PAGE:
Pandemiversary Post: If a car dances in an empty parking lot and there’s no one there to see…
On Day 9 of the original, very first self-quarantine, the three of us were “working” from home. My fifteen-year-old looked up from her spot at the kitchen counter and said, “It sounds like a dentist’s office in here.” I paused to listen for some drilling, and then realized she meant the classical music Lorene had on the radio.
Nine days later, it was getting to me. The sameness. The sameness ultiplied by the seeming endlessness.
Synchronized driving. The idea fairly flew into my head. Maybe it didn’t come completely out of the blue. Maybe my mind had been machinating: We can still go places in cars! Look at all the empty parking lots! I want a bullhorn! Maybe it had been embellishing its memory of Merle Ukeles’s “work ballets.”
Synchronized driving was the kind of quivering jelly of an idea you wouldn’t run by anybody for fear they’d breathe on it, let alone crush it. I sat in my studio that Saturday afternoon, drafted an invitation, pressed post, and watched it pop up on our town’s community page.
CARDANCING IN THE TIME OF CORONA…
I need a couple dozen driver-volunteers.
Please sign up below and include the model and color of your car. CARDANCE (as I imagine it) is not dancing IN your car but WITH your car, a collaboration which will be aerially filmed in a parking lot in the next couple of weeks.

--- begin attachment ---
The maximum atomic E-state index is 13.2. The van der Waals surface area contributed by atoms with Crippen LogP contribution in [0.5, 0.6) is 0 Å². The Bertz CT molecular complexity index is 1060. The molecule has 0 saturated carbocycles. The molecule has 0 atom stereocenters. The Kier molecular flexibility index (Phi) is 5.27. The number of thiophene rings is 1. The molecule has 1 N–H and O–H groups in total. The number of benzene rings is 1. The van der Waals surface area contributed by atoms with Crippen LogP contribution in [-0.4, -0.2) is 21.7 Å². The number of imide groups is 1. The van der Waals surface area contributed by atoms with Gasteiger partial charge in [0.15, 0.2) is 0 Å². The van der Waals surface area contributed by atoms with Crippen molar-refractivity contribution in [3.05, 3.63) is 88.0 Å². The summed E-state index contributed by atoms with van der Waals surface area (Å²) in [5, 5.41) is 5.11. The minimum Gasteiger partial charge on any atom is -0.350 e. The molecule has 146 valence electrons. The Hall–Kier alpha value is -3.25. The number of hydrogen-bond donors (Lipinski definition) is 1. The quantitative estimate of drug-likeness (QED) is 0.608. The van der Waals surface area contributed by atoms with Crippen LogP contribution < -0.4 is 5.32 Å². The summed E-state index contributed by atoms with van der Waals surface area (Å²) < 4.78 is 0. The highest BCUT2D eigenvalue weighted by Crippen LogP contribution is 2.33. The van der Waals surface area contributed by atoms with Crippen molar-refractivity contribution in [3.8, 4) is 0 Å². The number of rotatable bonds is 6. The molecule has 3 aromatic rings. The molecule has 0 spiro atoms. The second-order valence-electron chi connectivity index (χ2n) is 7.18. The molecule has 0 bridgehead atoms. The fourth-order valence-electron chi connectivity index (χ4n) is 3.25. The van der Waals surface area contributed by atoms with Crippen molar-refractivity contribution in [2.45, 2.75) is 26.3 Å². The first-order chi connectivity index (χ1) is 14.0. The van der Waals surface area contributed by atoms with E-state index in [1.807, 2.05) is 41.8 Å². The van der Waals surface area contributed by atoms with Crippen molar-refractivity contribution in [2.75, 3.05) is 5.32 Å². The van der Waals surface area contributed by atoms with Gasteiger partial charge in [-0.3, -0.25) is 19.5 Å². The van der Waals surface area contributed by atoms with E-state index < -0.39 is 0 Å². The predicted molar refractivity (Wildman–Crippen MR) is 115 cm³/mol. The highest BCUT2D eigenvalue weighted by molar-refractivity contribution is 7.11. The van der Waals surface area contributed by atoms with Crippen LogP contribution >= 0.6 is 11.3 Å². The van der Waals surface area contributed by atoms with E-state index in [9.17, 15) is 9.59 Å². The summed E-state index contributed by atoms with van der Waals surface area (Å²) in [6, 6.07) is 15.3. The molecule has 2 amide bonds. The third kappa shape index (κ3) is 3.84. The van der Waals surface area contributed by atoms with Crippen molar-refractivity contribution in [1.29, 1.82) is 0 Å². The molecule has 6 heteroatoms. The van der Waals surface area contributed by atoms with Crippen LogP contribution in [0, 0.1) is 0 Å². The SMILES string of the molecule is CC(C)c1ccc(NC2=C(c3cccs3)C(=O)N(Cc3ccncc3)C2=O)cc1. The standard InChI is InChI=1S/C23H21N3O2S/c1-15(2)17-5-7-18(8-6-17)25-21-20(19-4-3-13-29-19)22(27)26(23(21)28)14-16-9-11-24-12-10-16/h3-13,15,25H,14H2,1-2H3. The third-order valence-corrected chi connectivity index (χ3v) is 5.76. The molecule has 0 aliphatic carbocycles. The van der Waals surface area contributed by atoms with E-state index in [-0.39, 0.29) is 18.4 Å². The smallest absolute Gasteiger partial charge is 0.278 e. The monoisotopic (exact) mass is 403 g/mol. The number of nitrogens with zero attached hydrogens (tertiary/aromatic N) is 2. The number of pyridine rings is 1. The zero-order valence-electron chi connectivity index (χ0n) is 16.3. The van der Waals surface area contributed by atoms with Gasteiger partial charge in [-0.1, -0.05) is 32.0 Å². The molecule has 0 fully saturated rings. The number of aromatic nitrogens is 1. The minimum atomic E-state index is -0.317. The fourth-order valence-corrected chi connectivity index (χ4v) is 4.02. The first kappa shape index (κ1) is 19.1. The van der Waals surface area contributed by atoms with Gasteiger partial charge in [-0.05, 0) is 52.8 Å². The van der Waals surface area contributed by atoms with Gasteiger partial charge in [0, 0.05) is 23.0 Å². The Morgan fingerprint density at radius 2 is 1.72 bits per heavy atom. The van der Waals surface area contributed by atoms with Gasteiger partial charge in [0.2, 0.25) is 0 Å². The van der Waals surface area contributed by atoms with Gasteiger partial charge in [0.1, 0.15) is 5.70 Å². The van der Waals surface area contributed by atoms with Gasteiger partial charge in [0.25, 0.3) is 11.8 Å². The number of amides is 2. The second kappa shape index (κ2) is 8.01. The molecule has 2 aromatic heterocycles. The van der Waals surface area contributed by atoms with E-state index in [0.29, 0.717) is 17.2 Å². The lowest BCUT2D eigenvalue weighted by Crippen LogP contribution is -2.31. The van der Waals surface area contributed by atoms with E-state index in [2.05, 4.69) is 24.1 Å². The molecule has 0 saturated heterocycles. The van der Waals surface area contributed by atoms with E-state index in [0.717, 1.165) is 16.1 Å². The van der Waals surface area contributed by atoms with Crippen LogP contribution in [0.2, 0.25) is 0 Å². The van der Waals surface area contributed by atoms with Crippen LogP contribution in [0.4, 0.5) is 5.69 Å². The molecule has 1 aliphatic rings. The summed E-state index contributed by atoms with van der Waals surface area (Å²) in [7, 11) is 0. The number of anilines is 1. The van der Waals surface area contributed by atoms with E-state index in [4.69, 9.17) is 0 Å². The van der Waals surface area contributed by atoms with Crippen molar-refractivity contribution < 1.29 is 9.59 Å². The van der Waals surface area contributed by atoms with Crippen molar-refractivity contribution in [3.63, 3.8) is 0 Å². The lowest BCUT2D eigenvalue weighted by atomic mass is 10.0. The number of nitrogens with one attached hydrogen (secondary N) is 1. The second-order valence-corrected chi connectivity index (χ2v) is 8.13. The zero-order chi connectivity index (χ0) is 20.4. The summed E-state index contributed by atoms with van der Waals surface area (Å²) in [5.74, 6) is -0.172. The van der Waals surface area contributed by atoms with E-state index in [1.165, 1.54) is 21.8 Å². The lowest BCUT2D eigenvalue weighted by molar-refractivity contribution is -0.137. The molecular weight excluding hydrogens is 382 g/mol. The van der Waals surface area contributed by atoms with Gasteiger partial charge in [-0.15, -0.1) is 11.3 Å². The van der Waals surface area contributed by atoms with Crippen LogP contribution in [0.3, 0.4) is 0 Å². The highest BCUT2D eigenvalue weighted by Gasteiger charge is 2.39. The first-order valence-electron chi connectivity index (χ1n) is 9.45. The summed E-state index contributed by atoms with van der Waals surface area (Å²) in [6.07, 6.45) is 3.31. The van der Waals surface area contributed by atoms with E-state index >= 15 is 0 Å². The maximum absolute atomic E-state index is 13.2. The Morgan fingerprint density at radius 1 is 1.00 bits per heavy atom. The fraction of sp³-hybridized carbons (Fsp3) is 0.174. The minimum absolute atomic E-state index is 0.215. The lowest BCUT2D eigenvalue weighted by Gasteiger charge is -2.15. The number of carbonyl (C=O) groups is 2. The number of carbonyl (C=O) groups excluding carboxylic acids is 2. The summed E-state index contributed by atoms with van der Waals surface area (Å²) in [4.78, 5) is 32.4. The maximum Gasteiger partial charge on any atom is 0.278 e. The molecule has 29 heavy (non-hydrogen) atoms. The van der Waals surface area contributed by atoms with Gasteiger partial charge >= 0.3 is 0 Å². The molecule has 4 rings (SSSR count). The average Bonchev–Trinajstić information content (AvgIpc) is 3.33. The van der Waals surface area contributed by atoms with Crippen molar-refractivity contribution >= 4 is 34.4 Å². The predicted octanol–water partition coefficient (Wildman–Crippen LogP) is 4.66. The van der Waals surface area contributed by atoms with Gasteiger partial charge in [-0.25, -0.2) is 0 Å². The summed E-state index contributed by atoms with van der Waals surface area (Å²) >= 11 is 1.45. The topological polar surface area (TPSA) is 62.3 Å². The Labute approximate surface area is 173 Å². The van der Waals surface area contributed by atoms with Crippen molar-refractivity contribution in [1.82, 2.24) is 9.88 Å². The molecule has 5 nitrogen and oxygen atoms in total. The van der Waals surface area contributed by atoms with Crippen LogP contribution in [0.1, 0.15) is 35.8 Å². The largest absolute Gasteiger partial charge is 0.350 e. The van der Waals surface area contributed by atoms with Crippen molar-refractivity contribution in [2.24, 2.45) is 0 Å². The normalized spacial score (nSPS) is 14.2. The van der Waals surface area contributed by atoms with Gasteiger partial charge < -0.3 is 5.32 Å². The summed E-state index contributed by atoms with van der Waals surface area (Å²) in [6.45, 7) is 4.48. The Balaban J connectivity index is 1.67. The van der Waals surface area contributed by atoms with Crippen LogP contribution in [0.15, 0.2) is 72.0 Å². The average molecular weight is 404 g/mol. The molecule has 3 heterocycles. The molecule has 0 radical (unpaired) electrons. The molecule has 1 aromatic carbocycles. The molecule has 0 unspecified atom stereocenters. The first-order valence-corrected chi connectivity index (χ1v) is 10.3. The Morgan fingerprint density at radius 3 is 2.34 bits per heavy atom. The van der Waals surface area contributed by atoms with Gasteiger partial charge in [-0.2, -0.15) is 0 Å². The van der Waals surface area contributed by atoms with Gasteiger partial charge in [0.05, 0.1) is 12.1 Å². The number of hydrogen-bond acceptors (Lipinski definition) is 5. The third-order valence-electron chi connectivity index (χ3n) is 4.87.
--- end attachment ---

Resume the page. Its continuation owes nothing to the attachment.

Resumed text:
Why, what (else) are you doing with y o u r time?
A half hour later, there were over forty drivers.
Our first official dance number, the Mexican Hat Dance, came together in three practices. When you count the careographing, I think I listened to the Mexican Hat Dance a hundred times (roughly ninety-eight too many). The second selection still makes my heart skip, skip! not skip a beat, whenever I hear it. Here are our cars dancing to Ingrid Michaelson’s “Everybody”:
Our last dance was to Ray Charles’ “America the Beautiful” for COVID’s first 4th of July. No literal fireworks, but the police chief and his wife led the final serpentine (with lights and sirens) and passengers emerged through sunroofs to crash cymbals…
This isn’t a maxim, or a slogan. Sometimes, don’t ask. Just do it.